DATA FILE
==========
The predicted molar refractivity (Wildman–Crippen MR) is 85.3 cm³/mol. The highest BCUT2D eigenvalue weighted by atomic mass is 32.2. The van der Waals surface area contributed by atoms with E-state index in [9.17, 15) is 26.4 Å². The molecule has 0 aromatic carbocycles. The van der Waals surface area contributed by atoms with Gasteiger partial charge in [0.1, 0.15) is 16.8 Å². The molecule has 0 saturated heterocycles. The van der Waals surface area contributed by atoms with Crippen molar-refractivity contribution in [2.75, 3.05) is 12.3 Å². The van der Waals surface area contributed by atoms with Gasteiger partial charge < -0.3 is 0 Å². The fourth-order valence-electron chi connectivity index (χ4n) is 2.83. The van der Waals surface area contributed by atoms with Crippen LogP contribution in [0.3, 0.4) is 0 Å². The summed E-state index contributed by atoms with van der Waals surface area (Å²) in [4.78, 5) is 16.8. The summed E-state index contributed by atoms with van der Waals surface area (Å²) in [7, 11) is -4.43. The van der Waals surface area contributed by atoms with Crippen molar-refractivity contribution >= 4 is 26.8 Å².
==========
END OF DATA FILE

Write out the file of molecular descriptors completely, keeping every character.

The predicted molar refractivity (Wildman–Crippen MR) is 85.3 cm³/mol. The highest BCUT2D eigenvalue weighted by atomic mass is 32.2. The van der Waals surface area contributed by atoms with E-state index in [9.17, 15) is 26.4 Å². The molecule has 0 aromatic carbocycles. The van der Waals surface area contributed by atoms with Gasteiger partial charge in [0.1, 0.15) is 16.8 Å². The molecule has 0 saturated heterocycles. The van der Waals surface area contributed by atoms with Crippen molar-refractivity contribution in [2.75, 3.05) is 12.3 Å². The van der Waals surface area contributed by atoms with Gasteiger partial charge < -0.3 is 0 Å². The fourth-order valence-electron chi connectivity index (χ4n) is 2.83. The van der Waals surface area contributed by atoms with Crippen LogP contribution in [0.3, 0.4) is 0 Å². The summed E-state index contributed by atoms with van der Waals surface area (Å²) in [4.78, 5) is 16.8. The summed E-state index contributed by atoms with van der Waals surface area (Å²) in [7, 11) is -4.43. The van der Waals surface area contributed by atoms with Crippen molar-refractivity contribution >= 4 is 26.8 Å².